Some broiler chickens suffer from wooden breast syndrome, which causes their meat to turn chewy and hard. Birds with this disorder can't be sold, and it can afflict up to half of a flock, causing significant losses. Scientists have now learned that an enzyme that's critical to the metabolism of fat, lipoprotein lipase, may play a role in wooden breast syndrome. The findings have been published in Scientific Reports and may provide insight into human diabetes.
University of Delaware associate professor of animal and food sciences Behnam Abasht led the work, which revealed problems in gene expression when wooden breast syndrome starts. This may indicate that the disease is metabolic, and caused by the abnormal buildup of fat in breast muscle tissue.
"The industry desperately needs a solution right now. Conservative estimates project that wooden breast syndrome is costing the U.S. agricultural community $200 million dollars per year, but this number may be much higher," said Abasht.
Wooden breast syndrome is a worldwide problem and impacts 700 producers and over 1,000 backyard chicken owners in Delaware alone. This research may help growers manage the condition by using supplements or additives. It may also help scientists learn more about human metabolic disorders in which fatty deposits accumulate in the arteries.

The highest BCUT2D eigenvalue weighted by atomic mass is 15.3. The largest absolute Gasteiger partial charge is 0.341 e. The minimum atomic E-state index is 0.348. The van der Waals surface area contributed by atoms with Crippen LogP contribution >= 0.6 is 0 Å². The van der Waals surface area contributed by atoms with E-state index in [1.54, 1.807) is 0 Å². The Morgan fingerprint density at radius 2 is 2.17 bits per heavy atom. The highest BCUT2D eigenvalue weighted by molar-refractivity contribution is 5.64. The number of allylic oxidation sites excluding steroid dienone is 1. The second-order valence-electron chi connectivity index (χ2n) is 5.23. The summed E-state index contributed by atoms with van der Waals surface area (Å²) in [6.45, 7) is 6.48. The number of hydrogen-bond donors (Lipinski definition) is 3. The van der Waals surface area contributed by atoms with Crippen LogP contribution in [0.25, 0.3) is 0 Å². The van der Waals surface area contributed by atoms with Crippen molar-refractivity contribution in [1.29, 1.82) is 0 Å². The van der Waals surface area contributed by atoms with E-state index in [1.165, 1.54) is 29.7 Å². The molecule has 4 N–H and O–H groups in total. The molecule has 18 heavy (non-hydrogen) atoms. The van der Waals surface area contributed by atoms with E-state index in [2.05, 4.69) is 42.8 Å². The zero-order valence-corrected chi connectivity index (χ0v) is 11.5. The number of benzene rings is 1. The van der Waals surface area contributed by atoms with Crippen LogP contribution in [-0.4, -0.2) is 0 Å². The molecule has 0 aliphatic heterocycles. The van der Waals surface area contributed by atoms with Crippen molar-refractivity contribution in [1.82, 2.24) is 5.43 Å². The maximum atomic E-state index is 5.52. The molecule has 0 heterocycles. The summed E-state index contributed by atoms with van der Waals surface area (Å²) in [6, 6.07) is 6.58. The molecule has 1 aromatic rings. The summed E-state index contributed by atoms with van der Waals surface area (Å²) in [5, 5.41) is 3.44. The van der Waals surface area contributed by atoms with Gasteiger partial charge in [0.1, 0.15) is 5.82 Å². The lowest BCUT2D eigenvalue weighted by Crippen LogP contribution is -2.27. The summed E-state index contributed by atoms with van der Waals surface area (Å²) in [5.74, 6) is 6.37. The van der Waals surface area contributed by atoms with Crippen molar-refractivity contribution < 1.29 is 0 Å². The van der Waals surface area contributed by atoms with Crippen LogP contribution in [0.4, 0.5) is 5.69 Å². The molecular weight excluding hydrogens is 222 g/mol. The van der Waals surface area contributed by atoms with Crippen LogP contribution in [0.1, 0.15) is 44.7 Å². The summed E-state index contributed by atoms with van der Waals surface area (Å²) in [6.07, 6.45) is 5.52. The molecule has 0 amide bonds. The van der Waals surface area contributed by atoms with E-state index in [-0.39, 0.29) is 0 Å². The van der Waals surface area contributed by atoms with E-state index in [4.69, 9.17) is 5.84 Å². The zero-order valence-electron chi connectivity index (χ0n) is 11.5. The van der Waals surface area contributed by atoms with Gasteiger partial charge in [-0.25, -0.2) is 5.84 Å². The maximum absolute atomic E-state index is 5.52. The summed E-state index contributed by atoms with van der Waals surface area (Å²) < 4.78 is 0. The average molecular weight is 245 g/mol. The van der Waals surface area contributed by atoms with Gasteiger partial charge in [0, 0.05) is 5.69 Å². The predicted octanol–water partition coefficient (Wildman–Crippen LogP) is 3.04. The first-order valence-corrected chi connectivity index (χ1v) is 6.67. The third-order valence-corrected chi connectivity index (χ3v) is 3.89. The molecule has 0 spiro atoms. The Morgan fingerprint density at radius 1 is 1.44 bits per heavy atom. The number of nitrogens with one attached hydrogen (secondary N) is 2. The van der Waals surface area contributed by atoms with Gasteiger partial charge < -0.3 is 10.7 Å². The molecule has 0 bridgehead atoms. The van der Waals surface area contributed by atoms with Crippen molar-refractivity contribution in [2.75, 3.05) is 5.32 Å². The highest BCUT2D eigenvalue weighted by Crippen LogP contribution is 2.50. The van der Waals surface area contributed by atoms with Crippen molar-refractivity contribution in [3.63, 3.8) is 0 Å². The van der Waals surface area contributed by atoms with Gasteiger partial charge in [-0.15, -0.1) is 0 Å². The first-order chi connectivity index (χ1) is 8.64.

In this work, RNA sequencing was used to identify the genes that are expressed in broiler chickens, which grow quickly, and legacy chickens that grow more slowly. The scientists found that lipoprotein lipase expression was higher in chickens with wooden breast syndrome. Chickens usually use sugar for fuel and not fat, yet fat was accumulating in their breast muscles. The scientists also discovered that the lipoprotein lipase gene was active in chicken endothelial cells. Endothelial cells act as a barrier that separates tissue from blood.
Abasht suggested that if fat is used for energy in chicken breast tissue, it might cause damaging free radicals to be released in excessive amounts in muscle. That may trigger the immune system to react.
"We observed that if a particular vein was attacked by immune cells, the same vein typically also expressed higher levels of lipoprotein lipase," explained Abasht.
This work may help reveal biomarkers that can show which chickens are affected before the disease starts to develop.
Another recent study reported by Abasht's team in Genes has found parallels between wooden breast syndrome and the structural changes that human diabetes can cause in the heart. The researchers are interested in whether diabetes treatments may help relieve wooden breast syndrome. If enough similarities are revealed, the chicken may serve as a useful model for the study of diabetes therapeutics.
"Our main focus was to address this problem from an agricultural perspective, but our findings open new horizons for future research that could benefit both agriculture and human health. This is a very interesting prospect for us," said Abasht.
"There's a lot to be gained from basic research of wooden breast, even if the main goal is to mitigate economic losses in the poultry industry," added doctoral student Juniper Lake, who works in the Abasht lab.